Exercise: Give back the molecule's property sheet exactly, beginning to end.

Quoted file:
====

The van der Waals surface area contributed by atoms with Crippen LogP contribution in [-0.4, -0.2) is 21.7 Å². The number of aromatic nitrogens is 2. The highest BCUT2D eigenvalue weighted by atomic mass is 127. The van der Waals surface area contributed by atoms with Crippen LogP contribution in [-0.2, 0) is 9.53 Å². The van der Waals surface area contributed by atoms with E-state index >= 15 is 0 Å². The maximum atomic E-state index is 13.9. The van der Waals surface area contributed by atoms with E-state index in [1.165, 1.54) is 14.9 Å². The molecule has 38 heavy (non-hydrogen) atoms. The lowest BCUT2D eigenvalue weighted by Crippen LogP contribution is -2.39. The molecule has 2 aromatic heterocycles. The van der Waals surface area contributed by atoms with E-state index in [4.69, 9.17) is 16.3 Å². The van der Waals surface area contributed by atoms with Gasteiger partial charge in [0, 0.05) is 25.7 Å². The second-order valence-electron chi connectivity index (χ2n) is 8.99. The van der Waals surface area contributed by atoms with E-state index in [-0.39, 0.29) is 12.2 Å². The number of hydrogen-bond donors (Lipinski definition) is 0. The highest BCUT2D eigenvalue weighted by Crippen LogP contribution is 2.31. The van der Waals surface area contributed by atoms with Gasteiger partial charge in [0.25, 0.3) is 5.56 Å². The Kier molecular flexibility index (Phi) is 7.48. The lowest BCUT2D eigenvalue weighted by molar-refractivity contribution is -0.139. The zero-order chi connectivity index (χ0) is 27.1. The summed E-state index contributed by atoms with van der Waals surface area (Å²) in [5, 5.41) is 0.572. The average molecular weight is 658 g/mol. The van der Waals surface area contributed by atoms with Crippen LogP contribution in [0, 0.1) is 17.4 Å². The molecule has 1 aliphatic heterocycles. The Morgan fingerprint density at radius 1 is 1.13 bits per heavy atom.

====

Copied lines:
The van der Waals surface area contributed by atoms with Crippen LogP contribution in [-0.4, -0.2) is 21.7 Å². The number of aromatic nitrogens is 2. The highest BCUT2D eigenvalue weighted by atomic mass is 127. The van der Waals surface area contributed by atoms with Crippen LogP contribution in [-0.2, 0) is 9.53 Å². The van der Waals surface area contributed by atoms with E-state index >= 15 is 0 Å². The maximum atomic E-state index is 13.9. The van der Waals surface area contributed by atoms with E-state index in [1.165, 1.54) is 14.9 Å². The molecule has 38 heavy (non-hydrogen) atoms. The lowest BCUT2D eigenvalue weighted by Crippen LogP contribution is -2.39. The molecule has 2 aromatic heterocycles. The van der Waals surface area contributed by atoms with E-state index in [4.69, 9.17) is 16.3 Å². The van der Waals surface area contributed by atoms with Gasteiger partial charge in [0, 0.05) is 25.7 Å². The second-order valence-electron chi connectivity index (χ2n) is 8.99. The van der Waals surface area contributed by atoms with E-state index in [-0.39, 0.29) is 12.2 Å². The number of hydrogen-bond donors (Lipinski definition) is 0. The highest BCUT2D eigenvalue weighted by Crippen LogP contribution is 2.31. The van der Waals surface area contributed by atoms with Gasteiger partial charge in [0.25, 0.3) is 5.56 Å². The Kier molecular flexibility index (Phi) is 7.48. The lowest BCUT2D eigenvalue weighted by molar-refractivity contribution is -0.139. The zero-order chi connectivity index (χ0) is 27.1. The summed E-state index contributed by atoms with van der Waals surface area (Å²) in [5, 5.41) is 0.572. The average molecular weight is 658 g/mol. The van der Waals surface area contributed by atoms with Crippen LogP contribution in [0, 0.1) is 17.4 Å². The molecule has 1 aliphatic heterocycles. The Morgan fingerprint density at radius 1 is 1.13 bits per heavy atom.